You’re in Control

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It’s super easy to get caught up in the day to day. You wake up at the same time, do your same morning ritual, get to the office, and move on with your work. After a few months, you start to get the hang of it and it’s almost as if you’re going on autopilot.

It’s easy in these moments to keep going with the status quo. Even if you’re not feeling fulfilled by your work, your boss is terrible, and your hours are long, the easiest path to take is staying put.

But – it’s not the best path to take.

Moments where you’re entrenched in the usual routines are the moments I challenge you most to consider your actions – or, inaction. Are you happy with where you are and what you’re doing? Is there anything you would change about your situation if you could?

Speaking of “if you could” – chances are, you can. You’re in control of more things than you may think. You’re in control of where you work, how much you make, and how many hours you work. Heck, you’re even in control of whether you’re employed. Sure, there are external factors (including the need to make money to buy food and pay rent), but even those can be manipulated to some extent. Can you cut down your grocery bill and save up enough to have a month’s rent cushion? Can you tell your boss that you need a more flexible schedule? Or, more drastic, can you move to a different country and work remotely? The possibilities are endless, and it’s only your excuses that are holding you back.

Jobs will come and go. Remember that, for the most part, you’re in control of your situation. And try to stay true to what will make you the most happy. Because at the end of the day, there’s only one person whose feelings matter: you.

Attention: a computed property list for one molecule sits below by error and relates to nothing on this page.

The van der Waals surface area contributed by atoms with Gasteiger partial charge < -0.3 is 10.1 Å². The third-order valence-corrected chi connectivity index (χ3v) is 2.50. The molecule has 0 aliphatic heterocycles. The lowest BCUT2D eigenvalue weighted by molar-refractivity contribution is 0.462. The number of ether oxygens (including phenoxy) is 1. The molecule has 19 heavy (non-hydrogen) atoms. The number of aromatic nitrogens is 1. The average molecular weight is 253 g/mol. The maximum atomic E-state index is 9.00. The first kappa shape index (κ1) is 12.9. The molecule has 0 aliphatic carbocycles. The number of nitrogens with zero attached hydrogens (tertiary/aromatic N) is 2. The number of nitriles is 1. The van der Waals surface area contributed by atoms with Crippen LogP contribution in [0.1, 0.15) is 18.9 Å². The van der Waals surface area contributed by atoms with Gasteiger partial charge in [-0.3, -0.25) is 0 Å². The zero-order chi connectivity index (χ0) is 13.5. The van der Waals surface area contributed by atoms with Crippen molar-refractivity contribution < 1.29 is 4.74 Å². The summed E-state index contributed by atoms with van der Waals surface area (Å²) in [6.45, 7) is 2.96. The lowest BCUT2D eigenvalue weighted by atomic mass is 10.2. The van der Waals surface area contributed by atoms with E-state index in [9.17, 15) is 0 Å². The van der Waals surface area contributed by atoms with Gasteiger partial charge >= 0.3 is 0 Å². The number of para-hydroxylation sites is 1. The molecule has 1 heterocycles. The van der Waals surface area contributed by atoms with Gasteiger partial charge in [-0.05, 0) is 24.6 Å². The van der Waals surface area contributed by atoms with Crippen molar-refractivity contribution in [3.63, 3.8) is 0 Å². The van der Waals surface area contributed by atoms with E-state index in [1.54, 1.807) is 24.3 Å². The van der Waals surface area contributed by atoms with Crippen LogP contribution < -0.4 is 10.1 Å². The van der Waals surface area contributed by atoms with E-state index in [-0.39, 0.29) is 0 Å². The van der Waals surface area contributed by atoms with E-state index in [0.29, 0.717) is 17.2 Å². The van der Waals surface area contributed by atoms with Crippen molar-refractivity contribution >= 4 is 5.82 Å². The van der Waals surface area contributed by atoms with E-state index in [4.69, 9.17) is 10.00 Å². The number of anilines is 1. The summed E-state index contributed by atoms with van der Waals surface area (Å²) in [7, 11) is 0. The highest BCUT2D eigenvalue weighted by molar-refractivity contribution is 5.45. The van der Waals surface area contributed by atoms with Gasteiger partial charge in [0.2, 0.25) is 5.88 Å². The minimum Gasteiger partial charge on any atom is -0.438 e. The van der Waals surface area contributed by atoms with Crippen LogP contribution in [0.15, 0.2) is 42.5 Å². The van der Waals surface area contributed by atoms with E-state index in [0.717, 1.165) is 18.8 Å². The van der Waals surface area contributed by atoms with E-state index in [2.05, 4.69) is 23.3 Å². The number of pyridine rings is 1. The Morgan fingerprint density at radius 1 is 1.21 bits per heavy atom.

-N.C.

Your Boss is Less Stressed Out Than You Are

I recently came across this article about a stress study done recently that produced an interesting finding: higher level employees are less stressed than lower level employees. This finding jives with what I found when I did a study on the role of stress in the lives of nonprofit employees. My data was self reported, unlike the article’s data which measured biological symptoms of stress, but nevertheless, the outcomes were similar – entry level employees were some of the most stressed out ones.

This sounds counter-intuitive at first. One might assume that with more responsibility comes more expectation, more to do and more stress. The study actually came to the conclusion that with a higher amount of control – something that higher level employees enjoy – the level of stress decreases. This is a great argument for the power of empowering lower level employees and instilling in others a sense of responsibility and ownership in their projects.

I have another idea. I’m not saying I’ve proven this in any sort of research project, but it’s just my postulation. We know that stress is most often self-imposed. I’d like to argue that higher level employees have more life experience and more awareness about how to manage stress. They have tools in their toolbelt and can identify when things are getting sticky.